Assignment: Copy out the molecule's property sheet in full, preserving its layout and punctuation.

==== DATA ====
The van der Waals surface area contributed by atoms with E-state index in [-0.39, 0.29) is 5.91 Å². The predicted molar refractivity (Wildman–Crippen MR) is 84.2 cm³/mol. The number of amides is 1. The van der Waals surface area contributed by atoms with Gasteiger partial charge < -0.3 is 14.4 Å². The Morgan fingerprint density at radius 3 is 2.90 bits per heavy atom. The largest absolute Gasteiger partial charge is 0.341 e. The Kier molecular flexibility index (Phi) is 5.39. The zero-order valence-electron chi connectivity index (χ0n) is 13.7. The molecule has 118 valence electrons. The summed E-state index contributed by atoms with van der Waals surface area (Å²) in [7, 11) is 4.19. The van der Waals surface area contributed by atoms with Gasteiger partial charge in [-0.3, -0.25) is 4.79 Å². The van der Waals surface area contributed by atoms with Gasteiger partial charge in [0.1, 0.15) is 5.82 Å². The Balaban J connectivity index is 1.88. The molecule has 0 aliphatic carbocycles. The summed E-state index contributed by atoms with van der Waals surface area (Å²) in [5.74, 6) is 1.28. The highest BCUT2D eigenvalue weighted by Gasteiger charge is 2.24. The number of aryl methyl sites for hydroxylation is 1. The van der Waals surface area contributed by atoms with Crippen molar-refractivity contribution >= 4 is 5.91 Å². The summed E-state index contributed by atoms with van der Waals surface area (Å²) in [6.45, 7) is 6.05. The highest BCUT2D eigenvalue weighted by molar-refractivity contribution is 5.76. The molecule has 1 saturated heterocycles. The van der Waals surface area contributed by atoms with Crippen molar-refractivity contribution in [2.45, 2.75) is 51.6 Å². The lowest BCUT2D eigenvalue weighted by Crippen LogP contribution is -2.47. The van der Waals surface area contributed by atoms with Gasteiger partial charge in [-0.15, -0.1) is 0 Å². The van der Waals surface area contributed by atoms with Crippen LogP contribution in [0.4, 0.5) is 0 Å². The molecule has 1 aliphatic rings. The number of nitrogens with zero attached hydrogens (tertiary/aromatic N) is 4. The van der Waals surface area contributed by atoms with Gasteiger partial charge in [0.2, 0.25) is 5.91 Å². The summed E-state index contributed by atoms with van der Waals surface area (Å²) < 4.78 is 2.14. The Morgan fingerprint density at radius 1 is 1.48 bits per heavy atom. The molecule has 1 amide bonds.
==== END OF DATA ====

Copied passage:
The van der Waals surface area contributed by atoms with E-state index in [-0.39, 0.29) is 5.91 Å². The predicted molar refractivity (Wildman–Crippen MR) is 84.2 cm³/mol. The number of amides is 1. The van der Waals surface area contributed by atoms with Gasteiger partial charge < -0.3 is 14.4 Å². The Morgan fingerprint density at radius 3 is 2.90 bits per heavy atom. The largest absolute Gasteiger partial charge is 0.341 e. The Kier molecular flexibility index (Phi) is 5.39. The zero-order valence-electron chi connectivity index (χ0n) is 13.7. The molecule has 118 valence electrons. The summed E-state index contributed by atoms with van der Waals surface area (Å²) in [7, 11) is 4.19. The van der Waals surface area contributed by atoms with Gasteiger partial charge in [-0.3, -0.25) is 4.79 Å². The van der Waals surface area contributed by atoms with Gasteiger partial charge in [0.1, 0.15) is 5.82 Å². The Balaban J connectivity index is 1.88. The molecule has 0 aliphatic carbocycles. The summed E-state index contributed by atoms with van der Waals surface area (Å²) in [5.74, 6) is 1.28. The highest BCUT2D eigenvalue weighted by Gasteiger charge is 2.24. The number of aryl methyl sites for hydroxylation is 1. The van der Waals surface area contributed by atoms with Crippen molar-refractivity contribution >= 4 is 5.91 Å². The summed E-state index contributed by atoms with van der Waals surface area (Å²) in [6.45, 7) is 6.05. The highest BCUT2D eigenvalue weighted by molar-refractivity contribution is 5.76. The molecule has 1 saturated heterocycles. The van der Waals surface area contributed by atoms with Crippen molar-refractivity contribution in [2.45, 2.75) is 51.6 Å². The lowest BCUT2D eigenvalue weighted by Crippen LogP contribution is -2.47. The van der Waals surface area contributed by atoms with Gasteiger partial charge in [-0.15, -0.1) is 0 Å². The van der Waals surface area contributed by atoms with Crippen LogP contribution in [0.4, 0.5) is 0 Å². The molecule has 1 aliphatic rings. The number of nitrogens with zero attached hydrogens (tertiary/aromatic N) is 4. The van der Waals surface area contributed by atoms with Gasteiger partial charge in [0.2, 0.25) is 5.91 Å². The summed E-state index contributed by atoms with van der Waals surface area (Å²) < 4.78 is 2.14. The Morgan fingerprint density at radius 1 is 1.48 bits per heavy atom. The molecule has 1 amide bonds.